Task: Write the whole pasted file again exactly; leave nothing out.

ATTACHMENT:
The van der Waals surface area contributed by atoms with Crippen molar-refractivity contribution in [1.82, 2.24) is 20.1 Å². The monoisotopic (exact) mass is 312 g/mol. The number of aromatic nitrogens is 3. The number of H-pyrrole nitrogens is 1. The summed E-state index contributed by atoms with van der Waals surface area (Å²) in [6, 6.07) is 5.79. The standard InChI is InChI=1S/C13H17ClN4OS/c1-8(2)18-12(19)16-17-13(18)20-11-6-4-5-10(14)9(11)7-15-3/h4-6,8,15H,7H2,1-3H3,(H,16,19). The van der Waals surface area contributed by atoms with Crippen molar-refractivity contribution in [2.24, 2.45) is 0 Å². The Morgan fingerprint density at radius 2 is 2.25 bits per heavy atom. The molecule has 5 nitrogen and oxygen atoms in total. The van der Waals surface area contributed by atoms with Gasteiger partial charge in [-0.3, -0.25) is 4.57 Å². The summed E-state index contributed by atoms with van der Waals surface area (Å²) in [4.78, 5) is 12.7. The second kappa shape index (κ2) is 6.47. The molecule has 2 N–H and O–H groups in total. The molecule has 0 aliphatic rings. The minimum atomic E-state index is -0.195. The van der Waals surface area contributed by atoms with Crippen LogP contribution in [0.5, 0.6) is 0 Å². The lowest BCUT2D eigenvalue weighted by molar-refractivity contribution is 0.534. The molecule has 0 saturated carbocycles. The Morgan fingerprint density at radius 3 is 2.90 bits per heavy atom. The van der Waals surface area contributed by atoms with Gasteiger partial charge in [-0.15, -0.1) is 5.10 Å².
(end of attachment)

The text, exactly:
The van der Waals surface area contributed by atoms with Crippen molar-refractivity contribution in [1.82, 2.24) is 20.1 Å². The monoisotopic (exact) mass is 312 g/mol. The number of aromatic nitrogens is 3. The number of H-pyrrole nitrogens is 1. The summed E-state index contributed by atoms with van der Waals surface area (Å²) in [6, 6.07) is 5.79. The standard InChI is InChI=1S/C13H17ClN4OS/c1-8(2)18-12(19)16-17-13(18)20-11-6-4-5-10(14)9(11)7-15-3/h4-6,8,15H,7H2,1-3H3,(H,16,19). The van der Waals surface area contributed by atoms with Crippen molar-refractivity contribution in [2.24, 2.45) is 0 Å². The Morgan fingerprint density at radius 2 is 2.25 bits per heavy atom. The molecule has 5 nitrogen and oxygen atoms in total. The van der Waals surface area contributed by atoms with Gasteiger partial charge in [-0.3, -0.25) is 4.57 Å². The summed E-state index contributed by atoms with van der Waals surface area (Å²) in [4.78, 5) is 12.7. The second kappa shape index (κ2) is 6.47. The molecule has 2 N–H and O–H groups in total. The molecule has 0 aliphatic rings. The minimum atomic E-state index is -0.195. The van der Waals surface area contributed by atoms with Crippen LogP contribution in [0.5, 0.6) is 0 Å². The lowest BCUT2D eigenvalue weighted by molar-refractivity contribution is 0.534. The molecule has 0 saturated carbocycles. The Morgan fingerprint density at radius 3 is 2.90 bits per heavy atom. The van der Waals surface area contributed by atoms with Gasteiger partial charge in [-0.15, -0.1) is 5.10 Å².